Inveraray Bells – Information

A Mecca for visiting bell ringers from all over Britain. Ringers and bells can sometimes be watched in action. At other times, recordings of the bells can be heard.


The Bell Tower was planned by Niall Diarmid, 10th Duke of Argyll in 1914 as a war memorial but building progress was slow due to lack of funds – indeed the tower is unfinished to this day and has never been joined to the church as was orinally planned. It was struck by lightning in 1944. This damage was only recently repaired.

The Bells were originally hung in the small bell house beside the church where they were played from a keyboard. In 1931 the tower was sufficiently completed for the ring of ten bells to be hung in their present position. The 126ft tower is exceptionally well designed to bring out the wonderful tones of the bells which are a joy to campanologists who consider them one of the finest rings of bells ever cast.

Enter the tower by its new door. You are in the ground floor chamber. The large west window, now restored, was badly damaged by lightning. On the wall is mounted the chiming apparatus. One person can ‘chime’ the bells, but ten people are needed to ‘ring’ them in full peal with the ropes. Climb the circular stair in the narrow side turret to reach the ringing chamber, which is of graceful proportions.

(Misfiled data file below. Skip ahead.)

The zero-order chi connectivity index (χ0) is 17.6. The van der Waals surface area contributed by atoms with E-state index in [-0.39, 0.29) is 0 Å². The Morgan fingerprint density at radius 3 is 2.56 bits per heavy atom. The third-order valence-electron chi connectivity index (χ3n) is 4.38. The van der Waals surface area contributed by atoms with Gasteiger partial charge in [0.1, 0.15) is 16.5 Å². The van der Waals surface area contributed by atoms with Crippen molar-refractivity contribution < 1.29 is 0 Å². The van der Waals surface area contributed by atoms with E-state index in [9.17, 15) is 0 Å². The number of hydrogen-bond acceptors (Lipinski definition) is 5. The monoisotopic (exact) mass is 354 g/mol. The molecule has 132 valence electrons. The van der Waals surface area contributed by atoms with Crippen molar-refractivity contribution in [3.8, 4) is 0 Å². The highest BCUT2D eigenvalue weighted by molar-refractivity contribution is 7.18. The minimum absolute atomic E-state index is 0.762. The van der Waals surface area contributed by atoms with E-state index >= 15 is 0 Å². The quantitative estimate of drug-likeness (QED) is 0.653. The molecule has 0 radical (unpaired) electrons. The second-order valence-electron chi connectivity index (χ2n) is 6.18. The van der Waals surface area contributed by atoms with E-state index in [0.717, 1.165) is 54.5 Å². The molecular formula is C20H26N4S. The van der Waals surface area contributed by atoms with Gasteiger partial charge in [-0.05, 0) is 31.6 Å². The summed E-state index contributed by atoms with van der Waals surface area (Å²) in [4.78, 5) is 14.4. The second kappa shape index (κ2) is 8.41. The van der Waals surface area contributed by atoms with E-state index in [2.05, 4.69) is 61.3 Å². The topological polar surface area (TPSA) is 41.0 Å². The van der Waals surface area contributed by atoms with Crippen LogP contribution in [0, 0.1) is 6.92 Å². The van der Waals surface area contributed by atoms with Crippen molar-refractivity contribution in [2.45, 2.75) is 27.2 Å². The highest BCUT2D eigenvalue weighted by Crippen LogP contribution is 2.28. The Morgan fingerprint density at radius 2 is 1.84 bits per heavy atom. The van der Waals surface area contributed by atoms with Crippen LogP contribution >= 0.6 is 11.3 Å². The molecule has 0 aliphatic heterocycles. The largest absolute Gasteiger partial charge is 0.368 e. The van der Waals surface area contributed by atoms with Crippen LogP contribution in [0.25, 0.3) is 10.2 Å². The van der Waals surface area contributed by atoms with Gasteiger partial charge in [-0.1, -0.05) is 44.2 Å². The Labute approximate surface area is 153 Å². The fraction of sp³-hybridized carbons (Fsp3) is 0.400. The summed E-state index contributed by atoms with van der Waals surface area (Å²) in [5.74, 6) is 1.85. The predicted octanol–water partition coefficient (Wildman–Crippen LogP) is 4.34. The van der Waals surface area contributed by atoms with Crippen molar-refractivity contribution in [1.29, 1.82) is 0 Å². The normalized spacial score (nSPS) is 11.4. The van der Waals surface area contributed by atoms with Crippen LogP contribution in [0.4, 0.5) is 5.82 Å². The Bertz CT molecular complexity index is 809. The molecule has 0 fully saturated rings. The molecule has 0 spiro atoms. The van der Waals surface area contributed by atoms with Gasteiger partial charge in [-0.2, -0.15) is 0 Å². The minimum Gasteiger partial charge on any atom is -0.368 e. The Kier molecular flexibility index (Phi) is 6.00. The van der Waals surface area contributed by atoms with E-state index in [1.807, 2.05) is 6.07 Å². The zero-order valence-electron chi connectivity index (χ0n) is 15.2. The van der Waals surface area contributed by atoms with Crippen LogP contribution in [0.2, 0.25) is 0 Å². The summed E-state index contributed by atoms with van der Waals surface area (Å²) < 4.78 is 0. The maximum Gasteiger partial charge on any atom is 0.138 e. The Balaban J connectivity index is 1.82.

Above, on the second floor, is the ‘silence chamber’, necessary to moderate the sound in the ringing chamber. Finally the great bell chamber is reached and the ten bells can be seen through the glass door. The seven huge louvre windows of freestone tracery have been partially lined with brickwork and wooden shutters for sound and weather control.

From the roof of the tower there is a magnificent view over the parishes established in the early days of Christianity by the Saints to whom the bells are dedicated.

The Bells

The ringing peal of ten bells at Inveraray was cast in 1920 by John Taylor and Company of Loughborough, a firm established in 1780 and now one of the two remaining bell founders in Britain. The total weight of the bells, whose notes are in the diatonic scale, is nearly 8 tons. Approximately 80% of this weight is copper and the rest tin. The tenor bell weighs 2116 kgs, the other nine bells progressively less as their pitch rises. They are the second heaviest peal of 10 bells in the world, the heaviest being at Wells Cathedral.

The bells are inscribed in Latin in Lombardic characters. The Gaelic Saints referred to on the bells belonged to the age of St Columba and all had their own churches in the area at that time.


Bell Notes & Weights

1-St Moluag E 6cwt 0qr 14lb 311kg
2-St Columba D 6cwt 1qr 26lb 330kg
3-St Mundus C 7cwt 1qr 6lb 372kg
4-Brendan B 8cwt 2qr 2lb 433kg
5-St Maelrubha A 10cwt 1qr 5lb 524kg
6-St Blaane G 13cwt 1qr 8lb 666kg
7-Blessed Mary F 17cwt 0qr 22lb 875kg
8-St Murdouche E 20cwt 1qr 21lb 1040kg
9-St Brigida D 28cwt 3qr 0lb 1464kg
10-St Molaise C 41cwt 2qr 8lb 2116kg

Since 1970 there has been extensive restoration and refurbishment to the tower, including making the tower accessible to visitors; a new entrance with vestibule doorway and Gothic style window; making a Garden of Friendship in the grounds; and a walkway and a Viewing Gallery in the Bell Chamber for visitors. It takes £5,000 per year to maintain the Tower and Bells and keep them open to the public.